Aims. The aim was to study the relationship between conscience and burnout among care-providers in older care, exploring the relationship between stress of conscience and burnout, and between perceptions of conscience and burnout.
Background. Everyday work in healthcare presents situations that influence care-providers’ conscience. How care-providers perceive conscience has been shown to be related to stress of conscience (stress related to troubled conscience), and in county council care, an association between stress of conscience and burnout has been found.
Method. A questionnaire study was conducted in municipal housing for older people. A total of 166 care-providers were approached, of which 146 (50 registered nurses and 96 nurses’ aides/enrolled nurses) completed a questionnaire folder containing the stress of conscience questionnaire, the perceptions of conscience questionnaire and the maslach burnout inventory. Multivariate canonical correlation analysis was used to explore relationships.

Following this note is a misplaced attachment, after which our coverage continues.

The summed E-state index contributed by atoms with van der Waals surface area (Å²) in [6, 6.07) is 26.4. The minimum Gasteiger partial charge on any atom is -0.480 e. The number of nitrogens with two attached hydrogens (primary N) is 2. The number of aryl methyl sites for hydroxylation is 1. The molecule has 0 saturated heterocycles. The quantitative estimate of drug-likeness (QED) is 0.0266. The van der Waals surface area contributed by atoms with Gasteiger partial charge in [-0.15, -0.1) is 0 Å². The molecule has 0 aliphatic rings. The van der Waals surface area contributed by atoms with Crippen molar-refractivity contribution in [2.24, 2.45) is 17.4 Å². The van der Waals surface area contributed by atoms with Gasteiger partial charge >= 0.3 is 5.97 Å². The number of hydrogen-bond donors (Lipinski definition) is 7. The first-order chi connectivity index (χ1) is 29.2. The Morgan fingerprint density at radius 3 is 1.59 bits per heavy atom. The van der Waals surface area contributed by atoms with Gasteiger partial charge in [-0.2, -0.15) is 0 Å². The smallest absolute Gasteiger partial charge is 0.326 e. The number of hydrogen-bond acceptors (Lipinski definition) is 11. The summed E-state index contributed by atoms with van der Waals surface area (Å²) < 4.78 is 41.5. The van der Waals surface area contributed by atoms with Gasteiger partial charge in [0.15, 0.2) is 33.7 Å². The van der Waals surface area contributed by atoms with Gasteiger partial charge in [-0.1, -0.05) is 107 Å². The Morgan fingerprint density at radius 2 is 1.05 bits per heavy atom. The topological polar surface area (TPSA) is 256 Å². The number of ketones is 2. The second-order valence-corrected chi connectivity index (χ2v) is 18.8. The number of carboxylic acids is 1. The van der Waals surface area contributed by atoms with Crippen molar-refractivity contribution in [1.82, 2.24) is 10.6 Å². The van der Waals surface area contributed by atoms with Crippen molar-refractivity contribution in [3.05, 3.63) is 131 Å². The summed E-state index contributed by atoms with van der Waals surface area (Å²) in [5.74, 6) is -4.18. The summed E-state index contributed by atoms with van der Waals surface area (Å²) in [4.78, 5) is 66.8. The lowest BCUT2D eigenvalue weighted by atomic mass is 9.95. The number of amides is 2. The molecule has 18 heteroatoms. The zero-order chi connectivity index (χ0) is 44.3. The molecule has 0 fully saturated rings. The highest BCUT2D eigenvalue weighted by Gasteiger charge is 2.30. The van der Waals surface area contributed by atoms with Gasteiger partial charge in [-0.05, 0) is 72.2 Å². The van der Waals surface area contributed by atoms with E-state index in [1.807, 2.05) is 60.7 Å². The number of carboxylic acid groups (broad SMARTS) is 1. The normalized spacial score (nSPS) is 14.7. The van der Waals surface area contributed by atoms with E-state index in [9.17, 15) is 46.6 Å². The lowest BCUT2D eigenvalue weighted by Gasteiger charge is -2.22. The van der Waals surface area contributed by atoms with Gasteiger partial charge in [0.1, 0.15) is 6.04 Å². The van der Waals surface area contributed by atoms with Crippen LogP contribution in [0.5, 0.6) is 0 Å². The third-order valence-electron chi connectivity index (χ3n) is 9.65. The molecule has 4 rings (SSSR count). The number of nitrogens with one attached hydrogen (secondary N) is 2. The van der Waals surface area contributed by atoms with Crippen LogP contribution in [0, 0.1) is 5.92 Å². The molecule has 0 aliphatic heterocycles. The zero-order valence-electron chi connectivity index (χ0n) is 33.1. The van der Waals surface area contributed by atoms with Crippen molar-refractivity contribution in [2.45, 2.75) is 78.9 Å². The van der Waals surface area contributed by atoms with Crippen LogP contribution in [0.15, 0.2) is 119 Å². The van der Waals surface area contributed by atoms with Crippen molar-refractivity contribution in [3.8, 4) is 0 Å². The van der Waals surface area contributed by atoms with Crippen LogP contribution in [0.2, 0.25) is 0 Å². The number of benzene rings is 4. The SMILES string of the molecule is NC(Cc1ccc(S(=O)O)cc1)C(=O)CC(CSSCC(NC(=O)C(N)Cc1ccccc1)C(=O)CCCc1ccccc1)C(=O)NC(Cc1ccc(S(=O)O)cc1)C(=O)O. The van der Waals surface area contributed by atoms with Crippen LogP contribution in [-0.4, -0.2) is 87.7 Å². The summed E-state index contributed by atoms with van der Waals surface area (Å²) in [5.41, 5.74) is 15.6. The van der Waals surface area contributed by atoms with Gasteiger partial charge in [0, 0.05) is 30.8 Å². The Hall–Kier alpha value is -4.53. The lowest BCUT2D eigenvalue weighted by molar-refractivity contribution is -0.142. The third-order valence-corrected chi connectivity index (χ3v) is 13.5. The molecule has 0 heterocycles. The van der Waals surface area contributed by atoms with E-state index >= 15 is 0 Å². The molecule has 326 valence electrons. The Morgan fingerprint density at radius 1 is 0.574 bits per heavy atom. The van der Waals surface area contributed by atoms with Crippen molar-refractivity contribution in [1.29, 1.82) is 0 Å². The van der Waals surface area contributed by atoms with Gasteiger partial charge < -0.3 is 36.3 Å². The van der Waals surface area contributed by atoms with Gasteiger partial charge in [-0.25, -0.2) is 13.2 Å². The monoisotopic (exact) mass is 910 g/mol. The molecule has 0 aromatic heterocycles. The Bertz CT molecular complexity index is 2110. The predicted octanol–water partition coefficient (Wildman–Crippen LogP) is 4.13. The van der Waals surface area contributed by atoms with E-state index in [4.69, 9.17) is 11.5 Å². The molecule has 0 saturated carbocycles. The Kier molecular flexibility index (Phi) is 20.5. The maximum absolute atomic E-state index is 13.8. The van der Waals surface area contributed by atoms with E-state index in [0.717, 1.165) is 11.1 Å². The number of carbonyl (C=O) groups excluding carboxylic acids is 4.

Result. The relationship between stress of conscience and burnout indicates that experiences of shortcomings and of being exposed to contradictory demands are strongly related to burnout (primarily to emotional exhaustion). The relationship between perceptions of conscience and burnout indicates that a deadened conscience is strongly related to burnout.
Conclusion. Conscience seems to be of importance in relation to burnout, and suppressing conscience may result in a profound loss of wholeness, integrity and harmony in the self.
Relevance to clinical practice. The results from our study could be used to raise awareness of the importance of conscience in care.